The Temescal 

The Temescal sits atop the west end of the ball court's south wall. Steam baths have health benefits and can be pleasurable, but the primary purpose of the Temescal was religious purification. Those who were allowed to participate in these rites were the ball players and some important members of the elite. The walls of the steam bath were constructed from adobe and covered with stone. The roof was flat and supported by wooden rafters. The opening seen above was both an entrance and a channel which connects to the nearby water system.

The Temescal's entrance leads to a tub. At the back of the sweat lodge is a combustion room used to heat rocks. When the rocks were hot enough, they were sprinkled with water from the tub to produce the steam. Intense, steamy heat can produce trance-like or hallucinogenic experiences. During these, the participants apparently communed with the forces of the cosmos.

Carved conches were among the Temescal's decorations. The connection with water--and Tlaloc--is even more explicit here than in the ball court. Tlaloc is one of the oldest gods of the pre-hispanic pantheon. Appeals to a God of Rain are no doubt as old as agriculture itself. Tlaloc is probably pre-dated only by Huehueteotl, the God of Fire.

Another aquatic decoration found in the Temescal. This resembles one the "sand dollars" that can be found along the Pacific Coast. Sand dollars are the calcium carbonate shells of Clypeasteroida, an order of sea urchins. Conches and other sea shells were imported from the Pacific Coast along the trade routes dominated by Xochicalco. It is probable that these decorations were modeled on shells collected from the coastal beaches of Guerrero. That area was dominated at the time by Xihuacán, a trade partner of Xochicalco during the Epi-Classic era (650 AD - 900 AD).

Xochicalco's Water System

Examples of the drainpipes used in Xochicalco's water system. A drain pipe may seem pedestrian in comparison to exotic wall carvings or beautifully wrought jade jewelry. However the items above are just as emblematic of the creativity of Xochicalco's people as any luxury goods crafted by the city's artisans. In fact, the city's water system is one of its most remarkable features. Channeling and collecting water was important. It removed moisture from the roofs and patios of the various structures, preventing deterioration and water damage, a problem even of modern structures.

Water was channeled to this cistern from the Plaza Principal's structures. About half-way up the cistern wall on the left, you can see an opening. When the level in this cistern was approaching full, a plug would be removed so the water could be channeled to another, slightly lower cistern. When it flowed, the water spread out into a beautiful fan-shape, before dropping into the lower cistern. Another reason for the water system's importance was the scarcity of water sources on top of the mountain where Xochicalco was constructed. There were few, if any, springs that ran year round. Water could be brought from the lake to the south of the city, but there were no draft animals in North America at that time. The jugs would have had to be carried by hand for a considerable distance.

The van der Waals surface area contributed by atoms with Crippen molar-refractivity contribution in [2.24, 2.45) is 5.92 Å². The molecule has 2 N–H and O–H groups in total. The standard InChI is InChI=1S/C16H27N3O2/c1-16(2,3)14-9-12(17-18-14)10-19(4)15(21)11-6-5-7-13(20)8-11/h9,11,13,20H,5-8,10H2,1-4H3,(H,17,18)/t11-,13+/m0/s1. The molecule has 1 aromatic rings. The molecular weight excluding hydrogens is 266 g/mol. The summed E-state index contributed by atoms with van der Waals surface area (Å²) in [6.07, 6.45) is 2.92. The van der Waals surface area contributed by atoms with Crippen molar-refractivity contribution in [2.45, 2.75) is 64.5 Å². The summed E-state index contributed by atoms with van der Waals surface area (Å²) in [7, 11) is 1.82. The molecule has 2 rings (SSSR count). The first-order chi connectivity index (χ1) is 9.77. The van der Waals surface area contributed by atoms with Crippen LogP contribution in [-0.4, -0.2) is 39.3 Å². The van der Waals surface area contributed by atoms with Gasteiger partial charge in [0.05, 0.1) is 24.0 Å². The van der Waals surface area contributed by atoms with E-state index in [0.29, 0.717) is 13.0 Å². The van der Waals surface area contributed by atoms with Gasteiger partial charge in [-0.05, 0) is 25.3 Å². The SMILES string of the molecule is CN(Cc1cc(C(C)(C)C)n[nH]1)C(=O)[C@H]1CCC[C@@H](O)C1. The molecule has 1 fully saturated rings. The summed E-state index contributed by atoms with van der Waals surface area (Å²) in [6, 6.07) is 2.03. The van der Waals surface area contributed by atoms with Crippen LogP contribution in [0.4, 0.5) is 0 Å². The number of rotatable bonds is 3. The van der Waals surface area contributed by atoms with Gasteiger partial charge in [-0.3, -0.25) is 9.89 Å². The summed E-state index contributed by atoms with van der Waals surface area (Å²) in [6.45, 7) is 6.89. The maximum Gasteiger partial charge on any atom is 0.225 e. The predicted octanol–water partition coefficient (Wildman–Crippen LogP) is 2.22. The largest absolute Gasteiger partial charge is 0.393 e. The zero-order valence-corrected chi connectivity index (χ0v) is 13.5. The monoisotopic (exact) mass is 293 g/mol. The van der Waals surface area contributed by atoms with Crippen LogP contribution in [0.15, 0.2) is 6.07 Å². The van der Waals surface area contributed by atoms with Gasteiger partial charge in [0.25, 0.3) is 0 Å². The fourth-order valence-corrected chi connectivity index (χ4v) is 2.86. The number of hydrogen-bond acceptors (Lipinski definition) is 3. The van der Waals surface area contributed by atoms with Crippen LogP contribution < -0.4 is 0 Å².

The lower cistern has two levels. Between this cistern and the one feeding it, a considerable amount of water could be collected for the use of the elite groups who lived on the upper levels of Xochicalco. It is unclear whether any of the common people had access to this water supply, but I would guess probably not. These cisterns were well within the areas of the city restricted to the elite.

Enjoying a cool dip. This drawing of a glyph shows an elite figure kicking back in one of the cisterns. Apparently they had recreational uses as well as a practical ones. Water was also channeled to the Temescal, so there were religious functions too. The entire water system was designed in advance of the construction of the city, which shows an extraordinary capacity to anticipate future problems and develop effective engineering solutions to overcome them.

The Observatory

Entrance to an underground passage leading to a celestial Observatory. Just to the west of the North Ball Court is a small, grassy plaza. The Observatory's entrance is located in the southeast corner at the top of a flight of stairs. From there, a set of tunnels leads to a chamber used for astronomical purposes. To gain access to the tunnel's mouth, you must pass through the North Ball Court from east to west. This symbolically connects the ball court with celestial observations. Processions of ancient astronomers, bedecked with feathered costumes and accompanied by flutes and drums, probably followed this route, which also marks the direction of the sun's movement from east to west. The route may further represent Quetzalcoatl's famous journey into Xibalba (the underworld) to recover the bones from which humanity was created.